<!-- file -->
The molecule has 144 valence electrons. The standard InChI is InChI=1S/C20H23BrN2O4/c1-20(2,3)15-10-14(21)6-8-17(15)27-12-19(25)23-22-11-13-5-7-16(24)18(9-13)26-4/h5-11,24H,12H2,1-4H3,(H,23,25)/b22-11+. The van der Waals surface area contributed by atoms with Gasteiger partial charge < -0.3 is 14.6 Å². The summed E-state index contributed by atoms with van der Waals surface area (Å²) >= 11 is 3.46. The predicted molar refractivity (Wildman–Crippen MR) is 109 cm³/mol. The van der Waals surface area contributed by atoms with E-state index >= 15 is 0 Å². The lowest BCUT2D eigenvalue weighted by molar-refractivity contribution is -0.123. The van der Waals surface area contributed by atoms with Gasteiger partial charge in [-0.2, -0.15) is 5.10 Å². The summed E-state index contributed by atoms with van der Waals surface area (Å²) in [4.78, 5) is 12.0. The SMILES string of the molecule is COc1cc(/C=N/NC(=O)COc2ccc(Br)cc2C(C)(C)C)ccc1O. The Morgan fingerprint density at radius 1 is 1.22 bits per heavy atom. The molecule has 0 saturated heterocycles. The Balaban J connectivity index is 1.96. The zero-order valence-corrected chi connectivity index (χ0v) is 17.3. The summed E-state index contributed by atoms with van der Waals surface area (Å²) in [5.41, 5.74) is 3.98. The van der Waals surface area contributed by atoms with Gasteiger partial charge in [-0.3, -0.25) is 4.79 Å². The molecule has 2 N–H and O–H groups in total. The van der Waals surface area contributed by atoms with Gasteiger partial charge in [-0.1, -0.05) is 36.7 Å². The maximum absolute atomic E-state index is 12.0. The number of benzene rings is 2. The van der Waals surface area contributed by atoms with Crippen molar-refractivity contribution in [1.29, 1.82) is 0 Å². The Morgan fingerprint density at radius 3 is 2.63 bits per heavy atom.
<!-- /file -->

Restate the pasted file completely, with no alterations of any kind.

The molecule has 144 valence electrons. The standard InChI is InChI=1S/C20H23BrN2O4/c1-20(2,3)15-10-14(21)6-8-17(15)27-12-19(25)23-22-11-13-5-7-16(24)18(9-13)26-4/h5-11,24H,12H2,1-4H3,(H,23,25)/b22-11+. The van der Waals surface area contributed by atoms with Gasteiger partial charge < -0.3 is 14.6 Å². The summed E-state index contributed by atoms with van der Waals surface area (Å²) >= 11 is 3.46. The predicted molar refractivity (Wildman–Crippen MR) is 109 cm³/mol. The van der Waals surface area contributed by atoms with E-state index >= 15 is 0 Å². The lowest BCUT2D eigenvalue weighted by molar-refractivity contribution is -0.123. The van der Waals surface area contributed by atoms with Gasteiger partial charge in [-0.2, -0.15) is 5.10 Å². The summed E-state index contributed by atoms with van der Waals surface area (Å²) in [4.78, 5) is 12.0. The SMILES string of the molecule is COc1cc(/C=N/NC(=O)COc2ccc(Br)cc2C(C)(C)C)ccc1O. The Morgan fingerprint density at radius 1 is 1.22 bits per heavy atom. The molecule has 0 saturated heterocycles. The Balaban J connectivity index is 1.96. The zero-order valence-corrected chi connectivity index (χ0v) is 17.3. The summed E-state index contributed by atoms with van der Waals surface area (Å²) in [5.41, 5.74) is 3.98. The van der Waals surface area contributed by atoms with Gasteiger partial charge in [-0.3, -0.25) is 4.79 Å². The molecule has 2 N–H and O–H groups in total. The van der Waals surface area contributed by atoms with Gasteiger partial charge in [-0.1, -0.05) is 36.7 Å². The maximum absolute atomic E-state index is 12.0. The number of benzene rings is 2. The van der Waals surface area contributed by atoms with Crippen molar-refractivity contribution in [1.29, 1.82) is 0 Å². The Morgan fingerprint density at radius 3 is 2.63 bits per heavy atom.